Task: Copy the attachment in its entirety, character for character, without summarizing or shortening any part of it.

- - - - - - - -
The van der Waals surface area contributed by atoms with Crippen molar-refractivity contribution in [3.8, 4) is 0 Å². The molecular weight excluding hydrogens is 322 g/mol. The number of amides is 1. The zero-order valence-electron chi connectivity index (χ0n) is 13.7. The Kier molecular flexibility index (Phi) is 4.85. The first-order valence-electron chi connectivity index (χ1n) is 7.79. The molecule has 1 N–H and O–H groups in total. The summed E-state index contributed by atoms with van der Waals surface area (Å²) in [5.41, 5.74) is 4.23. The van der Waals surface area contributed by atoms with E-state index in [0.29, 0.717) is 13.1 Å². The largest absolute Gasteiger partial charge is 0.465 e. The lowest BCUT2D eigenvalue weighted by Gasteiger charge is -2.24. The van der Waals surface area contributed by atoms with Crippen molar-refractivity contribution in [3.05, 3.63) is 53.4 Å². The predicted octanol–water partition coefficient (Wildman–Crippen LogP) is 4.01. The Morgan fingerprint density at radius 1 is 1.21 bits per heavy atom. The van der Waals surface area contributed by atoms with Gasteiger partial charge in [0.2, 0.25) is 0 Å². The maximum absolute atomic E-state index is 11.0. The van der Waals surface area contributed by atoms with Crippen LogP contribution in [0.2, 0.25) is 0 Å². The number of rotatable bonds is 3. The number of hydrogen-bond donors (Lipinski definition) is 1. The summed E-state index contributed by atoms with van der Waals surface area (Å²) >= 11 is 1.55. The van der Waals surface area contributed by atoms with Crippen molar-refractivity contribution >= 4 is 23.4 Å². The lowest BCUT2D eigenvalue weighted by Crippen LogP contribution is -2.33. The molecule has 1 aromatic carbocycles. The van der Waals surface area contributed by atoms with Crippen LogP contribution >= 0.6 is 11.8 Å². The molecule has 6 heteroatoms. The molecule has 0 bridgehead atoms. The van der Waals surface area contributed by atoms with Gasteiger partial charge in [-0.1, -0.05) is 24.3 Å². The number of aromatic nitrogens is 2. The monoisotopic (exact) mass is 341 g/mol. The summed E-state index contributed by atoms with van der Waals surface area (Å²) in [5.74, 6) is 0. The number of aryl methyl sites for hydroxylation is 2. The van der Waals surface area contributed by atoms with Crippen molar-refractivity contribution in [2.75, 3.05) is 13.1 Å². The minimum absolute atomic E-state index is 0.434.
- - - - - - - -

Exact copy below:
The van der Waals surface area contributed by atoms with Crippen molar-refractivity contribution in [3.8, 4) is 0 Å². The molecular weight excluding hydrogens is 322 g/mol. The number of amides is 1. The zero-order valence-electron chi connectivity index (χ0n) is 13.7. The Kier molecular flexibility index (Phi) is 4.85. The first-order valence-electron chi connectivity index (χ1n) is 7.79. The molecule has 1 N–H and O–H groups in total. The summed E-state index contributed by atoms with van der Waals surface area (Å²) in [5.41, 5.74) is 4.23. The van der Waals surface area contributed by atoms with E-state index in [0.29, 0.717) is 13.1 Å². The largest absolute Gasteiger partial charge is 0.465 e. The lowest BCUT2D eigenvalue weighted by Gasteiger charge is -2.24. The van der Waals surface area contributed by atoms with Crippen molar-refractivity contribution in [3.05, 3.63) is 53.4 Å². The predicted octanol–water partition coefficient (Wildman–Crippen LogP) is 4.01. The Morgan fingerprint density at radius 1 is 1.21 bits per heavy atom. The van der Waals surface area contributed by atoms with Gasteiger partial charge in [0.2, 0.25) is 0 Å². The maximum absolute atomic E-state index is 11.0. The van der Waals surface area contributed by atoms with Crippen LogP contribution in [0.2, 0.25) is 0 Å². The number of rotatable bonds is 3. The number of hydrogen-bond donors (Lipinski definition) is 1. The summed E-state index contributed by atoms with van der Waals surface area (Å²) >= 11 is 1.55. The van der Waals surface area contributed by atoms with Crippen molar-refractivity contribution >= 4 is 23.4 Å². The lowest BCUT2D eigenvalue weighted by Crippen LogP contribution is -2.33. The molecule has 1 aromatic carbocycles. The van der Waals surface area contributed by atoms with Crippen LogP contribution >= 0.6 is 11.8 Å². The molecule has 6 heteroatoms. The molecule has 0 bridgehead atoms. The van der Waals surface area contributed by atoms with Gasteiger partial charge in [-0.1, -0.05) is 24.3 Å². The number of aromatic nitrogens is 2. The monoisotopic (exact) mass is 341 g/mol. The summed E-state index contributed by atoms with van der Waals surface area (Å²) in [5.74, 6) is 0. The number of aryl methyl sites for hydroxylation is 2. The van der Waals surface area contributed by atoms with Crippen molar-refractivity contribution in [2.75, 3.05) is 13.1 Å². The minimum absolute atomic E-state index is 0.434.